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Have we lost the art of listening?

We want to fix. Tell people what to do. Give all the answers. Talk over one another. Repeat sound bites we heard as evidence we listened to the news.

Rarely do we listen, really listen.

The magic words are “Tell me more.” And then to close our mouths and hear the other person.

If you have typical arguments that could, by now, be your family script, change and you could change that narrative by changing how you respond. That requires listening well enough to reflect back with empathy so the person knows they have been heard.

I’ve had to work at this. And I still, do.

So what do I mean by reflective listening? Here’s an example.

“I no longer want to take my medication. I feel so much better and I hate the side effects.”

Say something like, “It sounds like you are tired of taking daily medication and how it makes you feel.”

That makes the other person feel heard. Often their response is calmer and the person less likely to become volatile. We don’t feed the emotional tsunami. You can follow their response with I feel phrases.

“I feel nervous when you don’t take your meds. I remember what happened last time when you bought so many toaster ovens. It made me hurt to watch you suffer.”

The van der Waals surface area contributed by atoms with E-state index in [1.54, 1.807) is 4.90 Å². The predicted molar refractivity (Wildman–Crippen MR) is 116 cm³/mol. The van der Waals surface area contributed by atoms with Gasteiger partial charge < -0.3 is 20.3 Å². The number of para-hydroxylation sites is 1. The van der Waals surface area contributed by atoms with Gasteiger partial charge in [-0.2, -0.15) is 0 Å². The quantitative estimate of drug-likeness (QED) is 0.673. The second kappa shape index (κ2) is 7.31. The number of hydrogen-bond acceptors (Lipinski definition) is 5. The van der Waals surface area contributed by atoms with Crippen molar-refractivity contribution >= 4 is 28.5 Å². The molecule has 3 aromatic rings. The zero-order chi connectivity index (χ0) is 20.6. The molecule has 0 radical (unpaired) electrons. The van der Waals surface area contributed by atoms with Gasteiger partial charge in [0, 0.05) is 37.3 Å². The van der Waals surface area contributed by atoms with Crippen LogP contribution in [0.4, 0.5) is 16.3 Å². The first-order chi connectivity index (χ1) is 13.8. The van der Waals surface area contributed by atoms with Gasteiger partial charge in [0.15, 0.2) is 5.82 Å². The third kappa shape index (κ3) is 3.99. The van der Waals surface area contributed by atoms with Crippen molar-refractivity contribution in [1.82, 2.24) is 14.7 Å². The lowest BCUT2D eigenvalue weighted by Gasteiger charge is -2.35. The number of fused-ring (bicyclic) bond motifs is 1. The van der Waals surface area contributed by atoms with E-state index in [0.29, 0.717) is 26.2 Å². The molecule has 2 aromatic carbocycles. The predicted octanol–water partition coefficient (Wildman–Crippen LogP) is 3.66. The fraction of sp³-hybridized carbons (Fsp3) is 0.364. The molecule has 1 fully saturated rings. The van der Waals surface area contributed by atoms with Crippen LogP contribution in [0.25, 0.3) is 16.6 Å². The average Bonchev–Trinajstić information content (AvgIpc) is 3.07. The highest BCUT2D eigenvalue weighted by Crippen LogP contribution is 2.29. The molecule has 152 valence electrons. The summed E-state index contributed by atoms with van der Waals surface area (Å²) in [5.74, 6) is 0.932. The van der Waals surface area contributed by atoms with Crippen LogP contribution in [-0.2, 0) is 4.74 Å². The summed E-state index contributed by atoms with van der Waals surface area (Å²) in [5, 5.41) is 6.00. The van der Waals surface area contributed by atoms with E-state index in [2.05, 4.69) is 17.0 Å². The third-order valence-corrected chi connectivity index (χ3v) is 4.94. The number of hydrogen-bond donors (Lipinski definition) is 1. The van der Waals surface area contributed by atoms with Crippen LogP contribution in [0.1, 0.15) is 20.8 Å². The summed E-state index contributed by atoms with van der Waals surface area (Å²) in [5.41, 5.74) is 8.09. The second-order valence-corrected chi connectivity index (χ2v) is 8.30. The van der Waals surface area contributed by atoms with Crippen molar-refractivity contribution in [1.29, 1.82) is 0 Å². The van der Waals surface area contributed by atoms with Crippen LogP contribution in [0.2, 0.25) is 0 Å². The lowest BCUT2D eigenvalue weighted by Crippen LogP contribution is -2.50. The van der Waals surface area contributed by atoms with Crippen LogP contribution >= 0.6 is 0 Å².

You know what those hot topics are so practiced how you would respond. It all starts with hearing the other person out.

Published by

Anne Moss Rogers

I am an emotionally naked TEDx speaker, and author of the Book, Diary of a Broken Mind and co-author with Kim O'Brien PhD, LICSW of Emotionally Naked: A Teacher's Guide to Preventing Suicide and Recognizing Students at Risk. I raised two boys, Richard and Charles, and lost my younger son, Charles to substance use disorder and suicide on June 5, 2015. I help people foster a culture of connection to prevent suicide, reduce substance misuse and find life after loss. My motivational, training and workshop topics include suicide prevention, addiction, mental illness, coping strategies/resilience, and grief. As talented and funny as Charles was, letting other people know they matter was his greatest gift. And now the legacy I try and carry forward in my son's memory. Professional Speaker Website. Trained in ASIST and trainer for the evidence-based 4-hour training for everyone called safeTALK.

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